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Tolerable Contact Limits for Ethylene Oxide Residual Testing

By David Simmons, Study Director over Ethylene Oxide Residual Testing, Member of the AAMI Working Group over Residuals

The use of ethylene oxide (EO) remains one of the most common forms of medical device and packaging sterilization. Its properties as a gas allow it to effectively penetrate various types of packaging and materials and subsequently be removed leaving behind a sterile product inside a sterile barrier.

In the same way that it is important to ensure effective penetration of the sterilant gas to properly sterilize the product it is also essential to ensure that the gas is judiciously removed from the product to mitigate any risk to the patient from the toxic and irritating effects of the EO gas.

Residual limits have been established in the form of a US and International consensus document ANSI/AAMI/ISO10993-7:2008. This standard recognized by the FDA, provides residual limits of both EO and Ethyl Chlorohydrin (ECH) a breakdown product of EO. Limits are provided for both the toxicity aspect of exposure to EO as well as the irritation effect. Tolerable Contact Limit or TCL is the analytical measure of the value of residual EO or ECH that may be on a device and still exhibit negligible irritation.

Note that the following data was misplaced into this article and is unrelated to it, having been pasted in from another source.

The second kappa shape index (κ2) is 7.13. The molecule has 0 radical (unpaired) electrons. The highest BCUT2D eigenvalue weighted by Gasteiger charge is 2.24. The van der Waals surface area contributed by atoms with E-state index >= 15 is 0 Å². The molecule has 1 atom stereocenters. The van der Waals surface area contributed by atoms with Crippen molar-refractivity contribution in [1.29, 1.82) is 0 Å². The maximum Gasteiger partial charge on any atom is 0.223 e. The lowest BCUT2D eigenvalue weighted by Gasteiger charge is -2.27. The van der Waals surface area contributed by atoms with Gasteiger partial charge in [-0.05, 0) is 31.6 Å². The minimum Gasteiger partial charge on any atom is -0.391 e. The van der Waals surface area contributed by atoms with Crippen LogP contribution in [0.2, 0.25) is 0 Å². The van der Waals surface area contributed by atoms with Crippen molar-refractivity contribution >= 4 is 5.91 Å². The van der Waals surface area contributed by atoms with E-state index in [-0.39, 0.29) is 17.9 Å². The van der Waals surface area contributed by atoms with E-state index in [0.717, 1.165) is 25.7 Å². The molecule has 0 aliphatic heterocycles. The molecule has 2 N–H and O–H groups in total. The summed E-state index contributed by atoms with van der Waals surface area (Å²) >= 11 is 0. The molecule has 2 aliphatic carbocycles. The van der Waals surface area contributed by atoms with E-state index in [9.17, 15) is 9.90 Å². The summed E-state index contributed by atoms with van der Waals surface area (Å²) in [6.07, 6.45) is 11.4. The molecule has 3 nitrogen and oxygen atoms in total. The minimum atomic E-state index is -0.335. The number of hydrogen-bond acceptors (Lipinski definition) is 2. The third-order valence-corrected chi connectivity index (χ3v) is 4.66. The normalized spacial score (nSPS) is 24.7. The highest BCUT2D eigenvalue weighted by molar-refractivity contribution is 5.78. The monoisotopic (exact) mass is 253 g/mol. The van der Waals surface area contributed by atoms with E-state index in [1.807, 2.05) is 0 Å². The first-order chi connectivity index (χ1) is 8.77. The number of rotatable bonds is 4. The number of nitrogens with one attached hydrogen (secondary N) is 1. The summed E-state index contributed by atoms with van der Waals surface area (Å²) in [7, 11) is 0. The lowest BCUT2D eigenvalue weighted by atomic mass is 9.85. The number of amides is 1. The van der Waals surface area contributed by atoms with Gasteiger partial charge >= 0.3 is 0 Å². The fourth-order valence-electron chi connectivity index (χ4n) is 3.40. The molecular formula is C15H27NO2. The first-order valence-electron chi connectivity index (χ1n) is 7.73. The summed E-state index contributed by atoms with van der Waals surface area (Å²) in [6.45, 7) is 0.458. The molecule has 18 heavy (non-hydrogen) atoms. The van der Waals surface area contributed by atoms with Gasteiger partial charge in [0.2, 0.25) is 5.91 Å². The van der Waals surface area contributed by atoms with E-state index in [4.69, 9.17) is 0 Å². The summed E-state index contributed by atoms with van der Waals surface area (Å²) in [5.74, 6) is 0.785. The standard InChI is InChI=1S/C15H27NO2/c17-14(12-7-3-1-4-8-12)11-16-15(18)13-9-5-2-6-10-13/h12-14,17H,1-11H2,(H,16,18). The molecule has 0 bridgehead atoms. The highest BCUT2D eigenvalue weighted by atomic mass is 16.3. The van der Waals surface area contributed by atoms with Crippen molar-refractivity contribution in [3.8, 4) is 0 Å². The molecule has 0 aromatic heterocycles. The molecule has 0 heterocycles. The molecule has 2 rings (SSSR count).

The TCL residual limit for EO is 10µg/cm2. This is a change from the weight-based method from the previous revision of the standard where the test required to show less than 250 parts per million to be considered non-irritating. Additionally, an ECH limit of 5 mg/cm2 was added to the standard.

Nelson Labs follows the new standard as outlined in ISO 10993-7. A simulated use aqueous extraction is used to determine residual levels. The TCL for a permanent device is determined by summing the residual values over a 72-hour period, then dividing by the area of the extracted portion of device, measured in centimeters squared. TCL for devices that are considered limited use devices or devices that have less than 24 hours of patient exposure are determined by the total residual from the determined extraction time divided by the total centimeters squared of the extracted portion of the device. This extraction time may vary anywhere from 1 hour to 24 hours.

Understanding the new TCL requirements ensures medical device manufacturers are releasing safe products following EO sterilization. Nelson Laboratories can assist manufacturers in determining the correct method to use in establishing safe residual limits in their sterilization processes.